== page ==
Forensics Engineering Demystified

 

Forensics Engineering Demystified

By Gerard Hillenbrand, P.E.

Forensic Engineering Demystified was the title of the New York chapters September 25th dinner meeting at Connolly’s restaurant on West 45th Street in midtown Manhattan. The numerous attendees included practicing Professional Engineers, Attorneys of various specialties, and other interested practitioners. Attendees earned one PDH credit toward their required continuing education development as mandated several years ago by the N. Y. State Education Department. This meeting was co-sponsored by the Metropolitan section of the ASME. If included presentations by four leading experts in the various phases of Forensic Engineering, which may be defined as the application of the various engineering sciences to the investigation and diagnosing of accidents and system failures and then articulating the probable causes before a legal tribunal. Forensic Engineers also serve as consultants to the legal profession and expert witnesses in court, in arbitration proceedings, and in administrative adjudication.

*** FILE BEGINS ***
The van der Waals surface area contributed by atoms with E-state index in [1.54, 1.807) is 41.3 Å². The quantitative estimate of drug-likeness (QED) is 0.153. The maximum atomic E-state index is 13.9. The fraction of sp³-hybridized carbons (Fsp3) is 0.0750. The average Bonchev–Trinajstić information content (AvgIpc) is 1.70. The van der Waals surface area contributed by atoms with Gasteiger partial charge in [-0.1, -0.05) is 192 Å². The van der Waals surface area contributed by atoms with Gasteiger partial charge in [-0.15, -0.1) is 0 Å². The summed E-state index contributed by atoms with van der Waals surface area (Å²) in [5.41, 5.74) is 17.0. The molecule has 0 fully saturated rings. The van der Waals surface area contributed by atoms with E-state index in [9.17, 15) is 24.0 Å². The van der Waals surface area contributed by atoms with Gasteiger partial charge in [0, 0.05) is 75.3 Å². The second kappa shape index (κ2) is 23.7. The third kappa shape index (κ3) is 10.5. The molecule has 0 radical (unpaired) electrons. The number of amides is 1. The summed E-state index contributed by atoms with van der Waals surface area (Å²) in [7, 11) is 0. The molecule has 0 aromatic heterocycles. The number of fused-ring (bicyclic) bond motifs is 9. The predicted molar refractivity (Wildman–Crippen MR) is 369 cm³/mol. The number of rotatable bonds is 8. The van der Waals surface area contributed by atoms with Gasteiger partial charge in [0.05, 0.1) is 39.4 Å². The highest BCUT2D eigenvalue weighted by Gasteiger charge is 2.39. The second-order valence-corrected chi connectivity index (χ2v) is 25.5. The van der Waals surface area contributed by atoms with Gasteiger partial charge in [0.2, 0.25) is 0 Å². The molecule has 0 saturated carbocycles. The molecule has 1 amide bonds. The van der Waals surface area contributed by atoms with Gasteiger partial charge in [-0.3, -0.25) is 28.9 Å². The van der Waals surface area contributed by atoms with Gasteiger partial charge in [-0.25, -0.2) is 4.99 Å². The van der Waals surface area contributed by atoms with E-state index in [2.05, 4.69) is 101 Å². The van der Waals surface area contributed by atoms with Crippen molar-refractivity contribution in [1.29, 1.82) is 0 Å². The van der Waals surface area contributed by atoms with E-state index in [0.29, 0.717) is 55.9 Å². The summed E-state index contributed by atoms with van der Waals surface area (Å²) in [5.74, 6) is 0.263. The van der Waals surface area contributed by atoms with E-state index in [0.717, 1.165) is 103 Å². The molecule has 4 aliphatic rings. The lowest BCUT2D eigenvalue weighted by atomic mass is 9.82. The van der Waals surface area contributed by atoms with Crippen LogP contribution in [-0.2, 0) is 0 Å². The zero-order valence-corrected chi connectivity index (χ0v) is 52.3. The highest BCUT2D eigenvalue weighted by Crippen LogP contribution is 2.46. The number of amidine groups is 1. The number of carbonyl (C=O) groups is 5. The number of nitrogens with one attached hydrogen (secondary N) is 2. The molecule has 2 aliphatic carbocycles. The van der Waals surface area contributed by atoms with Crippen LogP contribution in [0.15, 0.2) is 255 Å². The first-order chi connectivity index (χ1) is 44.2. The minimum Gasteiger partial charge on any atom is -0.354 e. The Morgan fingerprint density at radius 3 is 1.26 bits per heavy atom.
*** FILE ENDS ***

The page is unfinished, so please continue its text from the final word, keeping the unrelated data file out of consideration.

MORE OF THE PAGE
The first speaker of the evening was Marvin M. Specter, P.E., L.S, and Executive Director of the National Academy of Forensic Engineers. Marvin M. Specter is also a former President of NSPE and Honorary member of ASCE. Mr. Specter briefly recounted the development of the Forensic Engineering Academy, of which he was on the founding members. He personally has spent 58 years in Forensic Engineering Activities starting with his investigations covering the 1955 viaduct collapses along the New Jersey Turnpike and similar failures on Route 287. He has frequently been asked to testify in court proceedings and has also been subjected to adversarial cross-examination when his conclusions and recommendations have been challenged. Interestingly, the idea to form a society for Forensic Engineers was first suggested by a Psychologist and new members were only recruited after they had obtained 30 years of practical experience after having been granted their Professional Engineering License. Actually, today P.E. certification is not essential for careers in Forensics. Examples are biomedical experts, specialized Attorneys, Architects and Mediation and Arbitration Consultants. Over the years the Forensics field has expanded beyond construction failures to include failure analysis of buildings and foundations, injuries from unsafe machinery, electrical accidents and breakdowns, as well as effects of natural disasters such as floods, hurricanes and tornadoes. The modern members of the Forensics Academy are independent experts who occupy a special position in the legal system. They have a unique responsibility to provide ethical, objective, impartial testimony in legal proceedings where unbiased expertise is essential. Credibility is the most valuable asset of Forensic Engineers and continuing education is as necessary in Forensics as it is in all professions. The academy has responded by scheduling updating seminars every six months at various locations throughout the country.